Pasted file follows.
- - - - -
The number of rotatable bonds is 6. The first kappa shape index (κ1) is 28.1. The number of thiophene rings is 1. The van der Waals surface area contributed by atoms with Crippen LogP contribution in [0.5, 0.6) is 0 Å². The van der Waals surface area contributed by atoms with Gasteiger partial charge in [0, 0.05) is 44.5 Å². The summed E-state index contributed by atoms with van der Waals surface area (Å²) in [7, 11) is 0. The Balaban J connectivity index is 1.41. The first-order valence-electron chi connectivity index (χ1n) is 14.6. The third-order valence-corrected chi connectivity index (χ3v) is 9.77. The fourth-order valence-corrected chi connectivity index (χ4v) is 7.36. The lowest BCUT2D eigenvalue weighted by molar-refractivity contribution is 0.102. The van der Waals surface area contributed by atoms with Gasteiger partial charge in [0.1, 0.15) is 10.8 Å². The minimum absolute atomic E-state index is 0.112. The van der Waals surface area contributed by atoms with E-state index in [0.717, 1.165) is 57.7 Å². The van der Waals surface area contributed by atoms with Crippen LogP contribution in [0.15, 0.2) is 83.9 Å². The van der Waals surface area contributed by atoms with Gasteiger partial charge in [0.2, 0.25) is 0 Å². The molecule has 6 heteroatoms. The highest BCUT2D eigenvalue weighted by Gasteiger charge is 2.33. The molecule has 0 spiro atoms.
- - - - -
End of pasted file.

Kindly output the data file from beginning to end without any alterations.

The number of rotatable bonds is 6. The first kappa shape index (κ1) is 28.1. The number of thiophene rings is 1. The van der Waals surface area contributed by atoms with Crippen LogP contribution in [0.5, 0.6) is 0 Å². The van der Waals surface area contributed by atoms with Gasteiger partial charge in [0, 0.05) is 44.5 Å². The summed E-state index contributed by atoms with van der Waals surface area (Å²) in [7, 11) is 0. The Balaban J connectivity index is 1.41. The first-order valence-electron chi connectivity index (χ1n) is 14.6. The third-order valence-corrected chi connectivity index (χ3v) is 9.77. The fourth-order valence-corrected chi connectivity index (χ4v) is 7.36. The lowest BCUT2D eigenvalue weighted by molar-refractivity contribution is 0.102. The van der Waals surface area contributed by atoms with Gasteiger partial charge in [0.1, 0.15) is 10.8 Å². The minimum absolute atomic E-state index is 0.112. The van der Waals surface area contributed by atoms with E-state index in [0.717, 1.165) is 57.7 Å². The van der Waals surface area contributed by atoms with Crippen LogP contribution in [0.15, 0.2) is 83.9 Å². The van der Waals surface area contributed by atoms with Gasteiger partial charge in [0.2, 0.25) is 0 Å². The molecule has 6 heteroatoms. The highest BCUT2D eigenvalue weighted by Gasteiger charge is 2.33. The molecule has 0 spiro atoms.